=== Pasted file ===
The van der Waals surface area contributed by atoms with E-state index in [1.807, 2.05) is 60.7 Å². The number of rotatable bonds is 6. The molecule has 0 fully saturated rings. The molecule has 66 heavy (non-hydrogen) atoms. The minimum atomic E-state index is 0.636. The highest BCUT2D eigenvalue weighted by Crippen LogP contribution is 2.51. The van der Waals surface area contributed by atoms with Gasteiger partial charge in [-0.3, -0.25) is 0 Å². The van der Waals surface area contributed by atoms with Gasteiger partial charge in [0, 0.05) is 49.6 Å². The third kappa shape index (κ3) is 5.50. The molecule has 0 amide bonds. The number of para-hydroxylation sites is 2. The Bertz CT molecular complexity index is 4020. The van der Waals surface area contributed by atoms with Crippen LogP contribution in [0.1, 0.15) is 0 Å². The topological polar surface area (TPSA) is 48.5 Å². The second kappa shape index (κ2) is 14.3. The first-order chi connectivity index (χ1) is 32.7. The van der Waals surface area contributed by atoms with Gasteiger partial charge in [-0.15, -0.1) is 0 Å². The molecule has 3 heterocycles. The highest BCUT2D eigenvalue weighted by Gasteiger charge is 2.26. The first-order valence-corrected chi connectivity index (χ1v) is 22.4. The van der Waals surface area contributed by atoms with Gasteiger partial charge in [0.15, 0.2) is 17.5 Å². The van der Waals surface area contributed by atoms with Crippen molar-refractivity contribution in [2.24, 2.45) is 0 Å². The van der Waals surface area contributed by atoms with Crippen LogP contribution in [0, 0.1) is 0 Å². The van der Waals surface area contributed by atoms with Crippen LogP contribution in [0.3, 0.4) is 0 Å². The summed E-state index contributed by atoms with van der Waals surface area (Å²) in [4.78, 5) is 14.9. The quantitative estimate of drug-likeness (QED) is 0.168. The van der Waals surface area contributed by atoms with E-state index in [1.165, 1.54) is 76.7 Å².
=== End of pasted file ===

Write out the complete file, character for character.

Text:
The van der Waals surface area contributed by atoms with E-state index in [1.807, 2.05) is 60.7 Å². The number of rotatable bonds is 6. The molecule has 0 fully saturated rings. The molecule has 66 heavy (non-hydrogen) atoms. The minimum atomic E-state index is 0.636. The highest BCUT2D eigenvalue weighted by Crippen LogP contribution is 2.51. The van der Waals surface area contributed by atoms with Gasteiger partial charge in [-0.3, -0.25) is 0 Å². The van der Waals surface area contributed by atoms with Gasteiger partial charge in [0, 0.05) is 49.6 Å². The third kappa shape index (κ3) is 5.50. The molecule has 0 amide bonds. The number of para-hydroxylation sites is 2. The Bertz CT molecular complexity index is 4020. The van der Waals surface area contributed by atoms with Crippen LogP contribution in [0.1, 0.15) is 0 Å². The topological polar surface area (TPSA) is 48.5 Å². The second kappa shape index (κ2) is 14.3. The first-order chi connectivity index (χ1) is 32.7. The van der Waals surface area contributed by atoms with Gasteiger partial charge in [-0.15, -0.1) is 0 Å². The molecule has 3 heterocycles. The highest BCUT2D eigenvalue weighted by Gasteiger charge is 2.26. The first-order valence-corrected chi connectivity index (χ1v) is 22.4. The van der Waals surface area contributed by atoms with Gasteiger partial charge in [0.15, 0.2) is 17.5 Å². The van der Waals surface area contributed by atoms with Crippen molar-refractivity contribution in [2.24, 2.45) is 0 Å². The van der Waals surface area contributed by atoms with Crippen LogP contribution in [0, 0.1) is 0 Å². The van der Waals surface area contributed by atoms with Crippen LogP contribution in [0.3, 0.4) is 0 Å². The summed E-state index contributed by atoms with van der Waals surface area (Å²) in [4.78, 5) is 14.9. The quantitative estimate of drug-likeness (QED) is 0.168. The van der Waals surface area contributed by atoms with E-state index in [1.165, 1.54) is 76.7 Å².